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Is NICE's cost effectiveness threshold too high?

Editorial: NICE's cost effectiveness threshold BMJ Volume 335 pp 358-9

BMJ

Is NICE's cost effectiveness threshold too generous, ask experts in this week's BMJ?

The National Institute for Health and Clinical Excellence (NICE) is an independent body that decides which drugs should be available on the NHS in England and Wales. Since its inception in 1999, NICE has adopted a cost effectiveness threshold range of £20,000 to £30,000 per quality adjusted life year (QALY) gained. A QALY is a combined measure of quantity and quality of life.

But the uncomfortable truth is that NICE's threshold has no basis in either theory or evidence, argue John Appleby, Chief Economist at the King's Fund, and colleagues Nancy Devlin and David Parkin at City University in London.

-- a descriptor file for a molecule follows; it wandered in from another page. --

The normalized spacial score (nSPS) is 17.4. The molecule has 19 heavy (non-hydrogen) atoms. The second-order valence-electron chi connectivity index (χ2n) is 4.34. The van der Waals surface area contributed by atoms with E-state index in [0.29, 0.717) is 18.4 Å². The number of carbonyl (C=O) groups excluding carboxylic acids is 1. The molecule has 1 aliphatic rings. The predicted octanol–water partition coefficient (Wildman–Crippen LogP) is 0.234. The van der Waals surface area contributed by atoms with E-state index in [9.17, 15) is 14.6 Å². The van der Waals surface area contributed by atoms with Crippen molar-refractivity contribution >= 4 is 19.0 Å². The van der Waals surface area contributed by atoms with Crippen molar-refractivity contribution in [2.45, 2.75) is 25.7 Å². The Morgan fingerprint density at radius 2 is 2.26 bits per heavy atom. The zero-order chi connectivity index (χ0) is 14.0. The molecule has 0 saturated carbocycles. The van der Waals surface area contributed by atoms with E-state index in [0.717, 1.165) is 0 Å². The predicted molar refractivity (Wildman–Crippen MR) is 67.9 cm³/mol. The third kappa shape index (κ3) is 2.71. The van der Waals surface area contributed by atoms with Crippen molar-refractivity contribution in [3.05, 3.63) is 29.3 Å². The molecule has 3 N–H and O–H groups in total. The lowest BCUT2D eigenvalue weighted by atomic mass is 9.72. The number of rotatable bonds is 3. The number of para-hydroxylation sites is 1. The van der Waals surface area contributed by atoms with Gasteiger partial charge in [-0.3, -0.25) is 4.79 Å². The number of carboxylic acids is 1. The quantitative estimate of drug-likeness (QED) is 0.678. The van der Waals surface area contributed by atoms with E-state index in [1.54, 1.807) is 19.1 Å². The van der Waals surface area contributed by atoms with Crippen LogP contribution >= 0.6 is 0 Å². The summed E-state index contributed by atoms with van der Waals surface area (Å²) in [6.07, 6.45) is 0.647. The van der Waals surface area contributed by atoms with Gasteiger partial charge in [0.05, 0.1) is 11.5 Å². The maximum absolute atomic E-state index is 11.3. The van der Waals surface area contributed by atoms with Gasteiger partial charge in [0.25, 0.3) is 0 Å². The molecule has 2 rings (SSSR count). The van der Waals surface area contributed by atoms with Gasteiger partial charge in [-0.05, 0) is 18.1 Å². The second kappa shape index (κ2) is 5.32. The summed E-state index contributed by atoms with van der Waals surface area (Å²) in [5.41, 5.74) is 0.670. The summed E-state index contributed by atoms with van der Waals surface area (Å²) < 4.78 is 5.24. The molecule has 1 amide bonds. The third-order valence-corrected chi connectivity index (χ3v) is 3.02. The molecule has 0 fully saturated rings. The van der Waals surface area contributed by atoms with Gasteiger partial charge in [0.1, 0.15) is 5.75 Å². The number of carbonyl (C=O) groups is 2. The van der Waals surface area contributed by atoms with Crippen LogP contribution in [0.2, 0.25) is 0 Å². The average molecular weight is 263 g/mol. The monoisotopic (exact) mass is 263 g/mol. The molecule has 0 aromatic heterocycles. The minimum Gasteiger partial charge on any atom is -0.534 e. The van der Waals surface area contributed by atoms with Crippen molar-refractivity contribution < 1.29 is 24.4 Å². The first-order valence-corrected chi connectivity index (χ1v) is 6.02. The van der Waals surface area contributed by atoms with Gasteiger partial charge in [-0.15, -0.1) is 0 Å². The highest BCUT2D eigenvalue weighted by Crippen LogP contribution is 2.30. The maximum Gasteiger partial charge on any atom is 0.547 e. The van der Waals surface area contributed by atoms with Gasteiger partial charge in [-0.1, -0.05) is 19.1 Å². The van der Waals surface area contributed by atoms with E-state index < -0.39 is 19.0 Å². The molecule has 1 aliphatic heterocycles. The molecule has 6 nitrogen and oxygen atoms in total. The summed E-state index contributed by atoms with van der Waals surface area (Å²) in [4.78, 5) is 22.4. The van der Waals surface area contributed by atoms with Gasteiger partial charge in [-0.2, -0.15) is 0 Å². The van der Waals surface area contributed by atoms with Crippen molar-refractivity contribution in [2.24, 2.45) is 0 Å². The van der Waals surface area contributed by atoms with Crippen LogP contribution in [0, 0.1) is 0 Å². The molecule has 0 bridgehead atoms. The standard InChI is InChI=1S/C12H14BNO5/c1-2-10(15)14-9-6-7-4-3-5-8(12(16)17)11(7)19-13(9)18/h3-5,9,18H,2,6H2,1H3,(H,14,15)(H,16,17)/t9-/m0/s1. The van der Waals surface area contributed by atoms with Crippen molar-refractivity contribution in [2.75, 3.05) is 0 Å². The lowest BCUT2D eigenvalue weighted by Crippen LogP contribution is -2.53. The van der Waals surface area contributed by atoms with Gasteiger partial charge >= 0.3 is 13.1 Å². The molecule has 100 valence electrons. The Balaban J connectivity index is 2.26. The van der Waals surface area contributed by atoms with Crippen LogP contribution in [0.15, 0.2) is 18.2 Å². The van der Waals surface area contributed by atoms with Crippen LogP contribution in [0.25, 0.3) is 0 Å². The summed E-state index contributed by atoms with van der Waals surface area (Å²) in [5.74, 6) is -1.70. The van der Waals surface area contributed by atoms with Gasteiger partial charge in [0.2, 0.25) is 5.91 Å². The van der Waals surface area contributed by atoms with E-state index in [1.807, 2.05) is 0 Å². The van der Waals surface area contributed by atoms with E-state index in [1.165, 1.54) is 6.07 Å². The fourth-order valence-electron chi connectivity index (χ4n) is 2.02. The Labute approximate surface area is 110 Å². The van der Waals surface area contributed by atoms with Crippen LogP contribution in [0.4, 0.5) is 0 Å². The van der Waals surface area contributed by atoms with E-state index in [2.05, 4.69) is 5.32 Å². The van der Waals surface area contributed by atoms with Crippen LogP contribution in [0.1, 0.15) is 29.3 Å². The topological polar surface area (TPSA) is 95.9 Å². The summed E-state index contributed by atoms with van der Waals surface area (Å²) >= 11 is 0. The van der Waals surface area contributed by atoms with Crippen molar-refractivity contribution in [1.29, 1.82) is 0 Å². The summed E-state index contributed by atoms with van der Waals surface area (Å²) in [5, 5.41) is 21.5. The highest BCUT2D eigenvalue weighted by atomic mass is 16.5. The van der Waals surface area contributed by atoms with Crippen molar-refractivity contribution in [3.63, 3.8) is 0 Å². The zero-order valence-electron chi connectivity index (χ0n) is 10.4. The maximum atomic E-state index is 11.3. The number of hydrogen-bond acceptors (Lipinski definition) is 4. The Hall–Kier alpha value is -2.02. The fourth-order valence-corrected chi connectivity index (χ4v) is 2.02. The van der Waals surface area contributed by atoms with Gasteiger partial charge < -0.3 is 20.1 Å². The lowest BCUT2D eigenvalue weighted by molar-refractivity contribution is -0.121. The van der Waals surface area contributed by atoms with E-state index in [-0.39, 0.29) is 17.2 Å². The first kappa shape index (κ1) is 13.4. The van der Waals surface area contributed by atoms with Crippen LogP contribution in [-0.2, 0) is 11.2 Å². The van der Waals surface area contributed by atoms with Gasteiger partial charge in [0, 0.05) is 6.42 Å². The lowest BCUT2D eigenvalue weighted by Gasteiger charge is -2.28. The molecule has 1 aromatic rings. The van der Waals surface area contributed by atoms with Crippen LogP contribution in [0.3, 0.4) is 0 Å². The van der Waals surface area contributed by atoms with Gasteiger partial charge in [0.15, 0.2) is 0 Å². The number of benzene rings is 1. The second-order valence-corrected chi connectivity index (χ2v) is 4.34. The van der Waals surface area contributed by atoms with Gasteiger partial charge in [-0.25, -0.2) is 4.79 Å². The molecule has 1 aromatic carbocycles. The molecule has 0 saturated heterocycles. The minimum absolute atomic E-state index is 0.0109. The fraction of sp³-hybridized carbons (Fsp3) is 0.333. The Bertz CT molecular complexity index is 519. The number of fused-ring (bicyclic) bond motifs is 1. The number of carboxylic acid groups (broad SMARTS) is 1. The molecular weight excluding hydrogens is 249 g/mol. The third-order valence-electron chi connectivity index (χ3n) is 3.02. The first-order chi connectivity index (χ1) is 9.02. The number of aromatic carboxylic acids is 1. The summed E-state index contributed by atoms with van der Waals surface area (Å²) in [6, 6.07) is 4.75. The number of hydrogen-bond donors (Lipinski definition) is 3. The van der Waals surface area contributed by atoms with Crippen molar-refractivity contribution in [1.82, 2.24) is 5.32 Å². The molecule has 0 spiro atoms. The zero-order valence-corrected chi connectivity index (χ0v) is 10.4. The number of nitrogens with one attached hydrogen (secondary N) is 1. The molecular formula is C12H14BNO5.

Cost effectiveness is emerging as a key factor in an ongoing House of Commons Select Committee inquiry into NICE, which has received evidence that the threshold may be too generous, they explain. If this suggestion is correct, the implications are profound.

It means that NICE has recommended too many new technologies. It also means that when primary care trusts implement NICE's guidance, resources may be diverted from other healthcare services that are better value for money.

By setting the hurdle too low, NICE might reduce the efficiency of the NHS, they warn.

So, what should the threshold be" Evidence suggests a mismatch between NICE's threshold range and that apparent elsewhere in the NHS. For example, the average primary care trusts spends £12,000 to gain an extra QALY in circulatory disease and £19,000 in cancer. In contrast, an analysis of NICE's decisions suggests that its threshold is in practice even more generous than NICE admits, being closer to £45,000.

The authors recommend that the NHS be given independence from the Department of Health on the specific matter of setting a cost effectiveness threshold, in the same way that the Bank of England has operational independence from the treasury so that it can set UK interest rates to contain inflation.

NICE conjuring up a threshold and others not using one at all creates neither efficiency nor fairness in the NHS, they conclude.

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